Anthropologists have been interested in material culture, clothing and fashion for decades. In deciding which clothes to buy and wear, people often make socio-economic, and political decisions, as well as, engage in expressing their identities and/or belonging to a particular group. If you are anything like me, your workout at the gym involves wearing old t-shirts and shorts you've had for years. But what if you did wear trendy clothes running and your sportswear suddenly became high fashion? A new exhibition at the V & A Museum called Fashion V Sport explores the complexities and tensions between the worlds of sport and fashion. The exhibit is split into 4 sections: Dare, Display, Play and Desire, with each section exploring a different aspect of the interplay between the two industries. Tickets are £5.90 for adults and £3.90 concessions. Advanced booking is recommended. Tickets can be purchased online here.

TUESDAY 21st OCTOBER - Creative expressions

I've decided to prepare myself ahead of time for the University of Cambridge's first ever Festival of Ideas which begins tomorrow. The festival has over 200 events aimed at celebrating the humanities, arts, and social sciences. Quite a few museums, educational and community groups are involved in offering various events. Some of the sessions I find particularly interesting are workshops on everyday life in Mongolia and Tibet, and Arabic calligraphy, as well as evening talks on topics such as Facebook, friendship and social interaction. You can download the full list of events on the Festival's webpage. Most of the events are free and open to all ages, but some sessions require booking. For an interesting review of the festival check out this online article on BBC.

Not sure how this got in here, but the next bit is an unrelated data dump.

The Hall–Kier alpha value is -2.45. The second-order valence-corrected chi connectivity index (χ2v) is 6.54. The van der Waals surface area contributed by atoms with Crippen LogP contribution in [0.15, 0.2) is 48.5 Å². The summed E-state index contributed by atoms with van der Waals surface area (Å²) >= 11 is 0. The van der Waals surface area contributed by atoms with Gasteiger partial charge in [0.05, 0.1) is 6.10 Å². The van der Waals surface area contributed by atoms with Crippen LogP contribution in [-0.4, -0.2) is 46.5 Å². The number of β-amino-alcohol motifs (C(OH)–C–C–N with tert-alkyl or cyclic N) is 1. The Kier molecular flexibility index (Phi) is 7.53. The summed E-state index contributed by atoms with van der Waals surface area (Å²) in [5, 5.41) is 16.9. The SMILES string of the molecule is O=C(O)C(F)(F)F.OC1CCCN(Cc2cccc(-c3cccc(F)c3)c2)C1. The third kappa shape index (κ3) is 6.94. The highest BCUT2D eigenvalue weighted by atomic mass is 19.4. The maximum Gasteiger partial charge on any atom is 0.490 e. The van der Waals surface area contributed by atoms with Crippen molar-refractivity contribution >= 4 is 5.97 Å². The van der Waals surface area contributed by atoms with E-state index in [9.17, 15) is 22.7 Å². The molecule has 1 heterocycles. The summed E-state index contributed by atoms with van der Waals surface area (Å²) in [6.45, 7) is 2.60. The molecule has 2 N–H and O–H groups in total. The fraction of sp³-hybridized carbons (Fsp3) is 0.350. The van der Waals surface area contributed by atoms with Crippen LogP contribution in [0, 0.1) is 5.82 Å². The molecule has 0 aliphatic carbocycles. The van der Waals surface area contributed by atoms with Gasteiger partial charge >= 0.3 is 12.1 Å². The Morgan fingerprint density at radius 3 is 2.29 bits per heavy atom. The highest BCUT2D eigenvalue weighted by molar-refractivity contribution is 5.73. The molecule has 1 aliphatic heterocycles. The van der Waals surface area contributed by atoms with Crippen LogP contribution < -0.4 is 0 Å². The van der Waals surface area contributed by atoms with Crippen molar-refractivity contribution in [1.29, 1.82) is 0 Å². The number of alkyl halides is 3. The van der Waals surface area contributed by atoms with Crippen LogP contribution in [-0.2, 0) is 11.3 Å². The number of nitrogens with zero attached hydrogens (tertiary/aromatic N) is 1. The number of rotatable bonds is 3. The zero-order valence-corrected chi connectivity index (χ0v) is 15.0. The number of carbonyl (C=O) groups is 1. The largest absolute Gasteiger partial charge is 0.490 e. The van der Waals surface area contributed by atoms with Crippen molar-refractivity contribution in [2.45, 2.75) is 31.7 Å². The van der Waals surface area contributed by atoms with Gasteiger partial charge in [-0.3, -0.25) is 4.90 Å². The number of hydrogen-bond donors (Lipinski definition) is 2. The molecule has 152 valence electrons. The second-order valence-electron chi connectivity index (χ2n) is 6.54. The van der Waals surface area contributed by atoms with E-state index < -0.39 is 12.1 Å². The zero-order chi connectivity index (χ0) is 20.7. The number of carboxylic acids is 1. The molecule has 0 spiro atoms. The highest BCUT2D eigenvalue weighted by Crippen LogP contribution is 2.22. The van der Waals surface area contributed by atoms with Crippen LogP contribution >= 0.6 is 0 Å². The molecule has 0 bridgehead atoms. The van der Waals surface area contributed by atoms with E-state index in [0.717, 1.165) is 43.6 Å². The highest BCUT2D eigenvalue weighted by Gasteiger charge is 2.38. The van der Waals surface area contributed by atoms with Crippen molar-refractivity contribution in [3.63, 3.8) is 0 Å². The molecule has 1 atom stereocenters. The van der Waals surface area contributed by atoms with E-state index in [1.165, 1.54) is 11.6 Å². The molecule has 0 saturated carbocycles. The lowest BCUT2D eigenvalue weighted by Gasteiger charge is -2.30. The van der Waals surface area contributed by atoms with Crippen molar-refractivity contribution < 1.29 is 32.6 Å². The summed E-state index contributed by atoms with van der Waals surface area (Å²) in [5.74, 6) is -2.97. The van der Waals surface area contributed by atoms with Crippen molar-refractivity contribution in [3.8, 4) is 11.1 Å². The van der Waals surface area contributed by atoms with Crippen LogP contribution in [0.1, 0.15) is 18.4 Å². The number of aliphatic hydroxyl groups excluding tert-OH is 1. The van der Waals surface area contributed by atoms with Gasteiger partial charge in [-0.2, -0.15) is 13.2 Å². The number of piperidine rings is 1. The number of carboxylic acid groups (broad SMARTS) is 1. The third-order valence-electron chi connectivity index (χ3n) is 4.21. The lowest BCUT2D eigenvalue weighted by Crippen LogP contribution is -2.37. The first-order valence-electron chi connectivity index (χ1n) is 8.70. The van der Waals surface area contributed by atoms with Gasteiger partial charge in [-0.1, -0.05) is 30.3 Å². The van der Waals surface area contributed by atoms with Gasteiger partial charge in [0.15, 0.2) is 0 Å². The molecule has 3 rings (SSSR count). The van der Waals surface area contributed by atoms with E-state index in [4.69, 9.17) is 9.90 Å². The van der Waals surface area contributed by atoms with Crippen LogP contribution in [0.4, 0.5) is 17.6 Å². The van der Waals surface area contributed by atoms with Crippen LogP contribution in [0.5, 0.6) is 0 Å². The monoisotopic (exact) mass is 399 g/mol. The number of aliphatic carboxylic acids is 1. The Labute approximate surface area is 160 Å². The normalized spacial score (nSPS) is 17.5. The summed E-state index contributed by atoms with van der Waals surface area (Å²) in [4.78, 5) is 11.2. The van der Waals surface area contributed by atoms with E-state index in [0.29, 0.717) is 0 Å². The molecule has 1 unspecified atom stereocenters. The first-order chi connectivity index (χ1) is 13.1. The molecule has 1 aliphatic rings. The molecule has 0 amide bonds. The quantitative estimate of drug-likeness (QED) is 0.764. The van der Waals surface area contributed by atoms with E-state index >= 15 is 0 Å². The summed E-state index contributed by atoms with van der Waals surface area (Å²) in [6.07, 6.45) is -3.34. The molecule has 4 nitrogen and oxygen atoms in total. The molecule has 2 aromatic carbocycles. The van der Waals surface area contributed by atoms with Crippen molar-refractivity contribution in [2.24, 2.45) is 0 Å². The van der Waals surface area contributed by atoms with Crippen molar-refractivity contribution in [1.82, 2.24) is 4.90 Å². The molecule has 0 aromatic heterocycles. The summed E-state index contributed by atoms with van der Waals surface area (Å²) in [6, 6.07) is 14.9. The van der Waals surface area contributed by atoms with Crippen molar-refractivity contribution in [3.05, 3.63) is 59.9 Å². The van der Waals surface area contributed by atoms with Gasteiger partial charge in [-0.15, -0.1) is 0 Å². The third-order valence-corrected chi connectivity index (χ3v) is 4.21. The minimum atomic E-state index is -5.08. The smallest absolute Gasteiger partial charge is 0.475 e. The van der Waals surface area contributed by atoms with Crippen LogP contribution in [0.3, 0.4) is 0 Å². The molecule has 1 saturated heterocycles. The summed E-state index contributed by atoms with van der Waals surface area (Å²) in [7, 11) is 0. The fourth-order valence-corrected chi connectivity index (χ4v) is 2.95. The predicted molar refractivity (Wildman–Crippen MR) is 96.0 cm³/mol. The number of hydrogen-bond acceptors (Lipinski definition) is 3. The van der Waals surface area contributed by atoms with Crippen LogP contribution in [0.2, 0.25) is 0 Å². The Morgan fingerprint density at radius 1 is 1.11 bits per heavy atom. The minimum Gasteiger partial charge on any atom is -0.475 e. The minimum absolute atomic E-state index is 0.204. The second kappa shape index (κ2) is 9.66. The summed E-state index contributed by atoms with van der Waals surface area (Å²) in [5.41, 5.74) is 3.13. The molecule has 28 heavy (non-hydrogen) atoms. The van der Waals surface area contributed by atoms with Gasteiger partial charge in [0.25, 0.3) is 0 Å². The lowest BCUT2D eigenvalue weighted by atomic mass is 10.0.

WEDNESDAY 22nd OCTOBER - Masai Women

Today I'm going to go to the School of Oriental and African Studies' Kalili Theatre for my lunch break (1:00- 3:00 p.m.) to watch the film Masai Women produced in 1974 as part of Granada TV's 'Disappearing World' Series. In the film, director Christopher Curling and anthropologist Melissa Llewelyn-Davies, explore certain rituals and processes in the lives of certain Masai women which act as rites of passage from girlhood to womanhood. The film is possibly one of the most admired and most viewed of the 'Disappearing World' series and has been praised for its skill and sensitivity in allowing insights into the world of Masai women. The film however, still generates arguments about how it handled sensitive subjects such as circumcision ceremonies. For more information about the 'Disappearing World' series you can email the Royal Anthropological Institute's film officer at: